Surflight is courting audiences with its upcoming offerings, the Jazz Age-style musical “The Boy Friend,” opening this Wednesday, May 29, and running to Sunday, June 16, and the bio-musical on the life of George M. Cohen, “George M!,” opening, Wednesday, June 19, and continuing to Sunday, July 7. For more info, visit www.surflight.org or call 609-492-9477.
A Reason to Laugh
In Point Pleasant, about 50 miles up the coast, Dino Ibelli at Uncle Vinnie’s Comedy Club has gotten through the storm but is also fighting the perception problem. “I think that everyone thinks the shore is closed,” he says. “I think it’s going to take a long time of training people to know the shore is open.”
Ibelli — originally from Belleville, NJ, and now in Toms River — has run the club for nine years. He lost power for seven days after the storm and reopened fast on November 6 with a comedy show that, he says, brought a small crowd and gave them a break from what they’d just been through. For the past seven months, he’s been waiting for regulars to return.
“Just this past Friday, I got a call asking me if we’re going to be back open, and I said, We’ve been open since November!”
Located just four blocks from the beach at Arnold Avenue, Ibelli feels that he is working against an economic downturn similar to what downtown Manhattan businesses experienced after the attack on the World Trade Center. “We’re still bringing in the big acts, and it’s business as usual for us. We just need people to know that the beach is open and ready to go.”
He adds: “All the business in downtown are open; they have been open since November. I’m in the downtown business area, and the restaurant and the antique shops have been open. The boardwalk and Jenkinson’s Pier just opened up a month ago. All the hotels have vacancies.”
Ibelli, who says he watched the storm and waited for word if his club still existed, says that the storm, the slow recovery, and the waiting “have been rough. It’s been very rough.”
To lure audiences back, Ibelli is forging ahead with a full series. Opening tonight and running through Friday, May 31, at 9 p.m., is Jersey raised and “Killers of Comedy” regular Chris Johnston; set for Saturday, June 1, are Emmy Award winning comedy writer (and Rutgers graduate) Judy Gold, at 8:30 p.m. and Chris Johnston, at 10:45 p.m.; and on Tuesday, June 4, wrestler turned comedian Ryan Maher hosts an open mic night.
Uncle Vinnie’s Comedy Club, 520 Arnold Avenue, Point Pleasant Beach. 877-862-5384 or www.unclevinniescomedyclub.com.
The Art of Recovery
‘Asbury Park didn’t get hit as bad as other places, but it got the attention because it is was already run down,” says John Viggiano, the Asbury Park-based operator of a photo business, a photo gallery, and the Collective Art Tank located at Cookman Avenue in the Art Block of Asbury Park, 12 miles north of Point Pleasant.
A year-round Asbury Park resident for seven years, the Toms River native has been in business for four and is a board member of ARTSCAP, a group that “promotes the arts as a positive force of growth in Asbury Park.” He was also one of those who had heard the cry of wolf too many times and refused to take it seriously. “I stayed in my apartment. In hindsight I shouldn’t have done so. I thought, ‘I’m freaking insane for staying.’ It was a tough one,” he says.
While the damage to his downstairs studio was minimal (four inches of water), business as usual halted and has been slow in returning. “It was quieter downtown (right after the storm), spending went down, and there was not a big number of people on the streets. People were probably clearing trees out of their own yard. They were not creating art or going to my gallery.”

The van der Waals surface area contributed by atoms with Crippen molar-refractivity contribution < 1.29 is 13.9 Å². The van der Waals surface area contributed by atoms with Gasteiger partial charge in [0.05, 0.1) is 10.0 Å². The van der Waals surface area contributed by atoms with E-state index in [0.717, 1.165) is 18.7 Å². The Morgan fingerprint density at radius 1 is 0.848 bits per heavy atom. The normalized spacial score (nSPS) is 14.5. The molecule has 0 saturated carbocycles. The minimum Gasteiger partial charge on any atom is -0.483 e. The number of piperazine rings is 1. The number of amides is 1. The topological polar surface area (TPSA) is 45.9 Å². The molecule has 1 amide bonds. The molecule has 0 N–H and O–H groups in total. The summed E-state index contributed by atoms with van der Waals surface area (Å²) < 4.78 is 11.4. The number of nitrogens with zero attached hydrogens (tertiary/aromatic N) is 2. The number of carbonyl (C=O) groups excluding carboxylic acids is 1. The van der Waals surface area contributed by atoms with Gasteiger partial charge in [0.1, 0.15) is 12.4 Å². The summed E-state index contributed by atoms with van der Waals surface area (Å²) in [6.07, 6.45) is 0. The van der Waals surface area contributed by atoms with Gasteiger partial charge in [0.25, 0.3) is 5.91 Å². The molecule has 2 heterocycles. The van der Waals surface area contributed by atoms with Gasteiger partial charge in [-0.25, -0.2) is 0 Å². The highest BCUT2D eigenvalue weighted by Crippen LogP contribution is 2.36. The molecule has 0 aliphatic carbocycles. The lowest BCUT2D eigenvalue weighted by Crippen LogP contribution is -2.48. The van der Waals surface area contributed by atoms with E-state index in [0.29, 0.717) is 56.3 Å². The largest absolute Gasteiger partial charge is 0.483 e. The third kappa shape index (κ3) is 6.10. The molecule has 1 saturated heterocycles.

While there is a sense of recovery, people have not been coming out in the droves as they normally do. That again has to do with the lingering images of devastation. “There’s a development vibe that was already in progress, and (the town) kept it up after the storm. There are some buildings that look like they’re damaged, but they’re actually new. But the boardwalk connecting Asbury Park to Ocean Grove is still out. That may be a bit blighted and deter some people.”
Yet, he says, the Asbury Park boardwalk is ready to go, and restaurants and cultural and entertainment venues are hoping people will hear the word “open.” “We are a beach town; when it gets nice, it gets busy. Most of the merchants are building up for a good year. Asbury Park is ramping up to take as many guests as it can.”
Viggiano is doing his part and is busy preparing for this weekend’s third annual Artist Outreach Weekend at the Collective Art Tank. The photographer coordinator says that the event is sponsored by the Winsor & Newton and Liquitex paint companies and involves their professional demonstration artists. “It’s part of a national event, and we are bringing in artists from around the country and Canada for a weekend of demos and all hands on demonstration, like a street fair.”
On Friday, May 31, the artists will host a day-long technique training workshop, followed on Saturday, June 1, by a day of demos and a group exhibit to showcase the work of all of the artists in the outreach program. To register for workshops or to learn more visit www.CollectiveArtTank.com.
Business As Usual
Back on Long Beach Island, Kristy Redford, executive director of the Long Beach Island Foundation is moving into summer and getting ready to host the Lighthouse Film Festival, launch summer youth programs, and continue art classes that continue the organization’s mission throughout the year.
“Everyone on the Jersey Shore has to counter those images of destruction and show that we are open,” says the Surf City resident.
“(The shore) is definitely a changed area, everything from the landscape to the businesses. Everyone has been changed and affected by the storm. But the nature of what the Jersey shore is about has not changed. When some people think of summer they think of the Jersey shore. It’s going to take a few weekends, but by the time they get here those images of devastation will be replaced by remembering what they love.”
LBI Film Festival. Saturday, June 7 through 9. Long Beach Island Foundation: 609-494-1241 or lbifoundation.org.